Harnessing a seemingly unshakable optimism and fusing it with upbeat, anthemic instrumentals, American Authors embodies an ethos that has resonated strongly with music fans in the last few years. In the same vein as fun., Neon Trees, Imagine Dragons, or Walk the Moon, American Authors’ songs sound almost universally happy, for lack of a better descriptor.
Featuring a driving drum beat, playful lead banjo, uplifting lyrics, polyphonic harmonized backup vocals, and Barnett’s silky smooth voice, the band fills the “happy pop anthem” niche to a tee.
That optimism seems to come from an honest place.
“It was kinda like finding optimism in low places,” Barnett said. “That was a big thing with that first album because … when life throws these obstacles at you, and you have these challenges with whatever you want to do in life — for us, music — there’s kinda like, ‘do you just give up and quit, or do you see the light at the end of the tunnel and keep working and pushing harder to get through that.'”
“In a lot of ways it was self serving optimism,” Sanchez added. “I know that sounds funny, but it really was for us.”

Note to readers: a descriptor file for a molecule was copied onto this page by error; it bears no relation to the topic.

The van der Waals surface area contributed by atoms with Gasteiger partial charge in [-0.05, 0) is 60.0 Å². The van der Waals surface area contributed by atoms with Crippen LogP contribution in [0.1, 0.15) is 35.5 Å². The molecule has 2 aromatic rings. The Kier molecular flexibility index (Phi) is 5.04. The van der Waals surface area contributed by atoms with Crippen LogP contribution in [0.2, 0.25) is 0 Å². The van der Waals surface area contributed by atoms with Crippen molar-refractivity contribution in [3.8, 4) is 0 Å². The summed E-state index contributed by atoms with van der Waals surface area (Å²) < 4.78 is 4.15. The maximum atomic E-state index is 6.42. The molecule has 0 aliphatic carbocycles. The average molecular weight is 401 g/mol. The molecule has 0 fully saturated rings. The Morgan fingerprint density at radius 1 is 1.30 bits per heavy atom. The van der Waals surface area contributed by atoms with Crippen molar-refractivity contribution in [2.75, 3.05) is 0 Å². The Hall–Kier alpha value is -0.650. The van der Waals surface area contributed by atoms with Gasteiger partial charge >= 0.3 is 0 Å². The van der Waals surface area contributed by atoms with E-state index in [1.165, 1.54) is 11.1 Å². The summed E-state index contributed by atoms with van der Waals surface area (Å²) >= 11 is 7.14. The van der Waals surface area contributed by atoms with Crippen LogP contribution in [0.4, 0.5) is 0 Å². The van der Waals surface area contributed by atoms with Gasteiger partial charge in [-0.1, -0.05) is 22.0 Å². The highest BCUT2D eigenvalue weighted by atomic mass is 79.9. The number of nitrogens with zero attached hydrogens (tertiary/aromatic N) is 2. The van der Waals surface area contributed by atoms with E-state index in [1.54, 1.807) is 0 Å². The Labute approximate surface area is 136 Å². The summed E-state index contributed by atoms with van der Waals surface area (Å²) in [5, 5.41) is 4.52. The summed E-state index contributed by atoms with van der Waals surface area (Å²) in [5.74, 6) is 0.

It’s almost as if the band was willing itself to success and happiness by writing songs that reflected that mindset.
Best Day of Their Lives
Smash hits are a tenuous breed. While both financially lucrative and audience enlarging, an up-and-coming band can be swallowed by a single song’s success.
One of the most dreaded designations in music is that of “one hit wonder.”
Every person surveyed in the days leading up to the show either didn’t know the band off the top of their head or made a snarky comment, “Is it going to be the best day of your life?”
Often, this happens not because the band got blindly lucky and made only one good song, but rather because fans become so enamoured with one song that no other songs could ever live up to it.
It’s often better to acquire acclaim and fame in small but steady increments to ensure a longer shelf life. American Authors has no such luxury.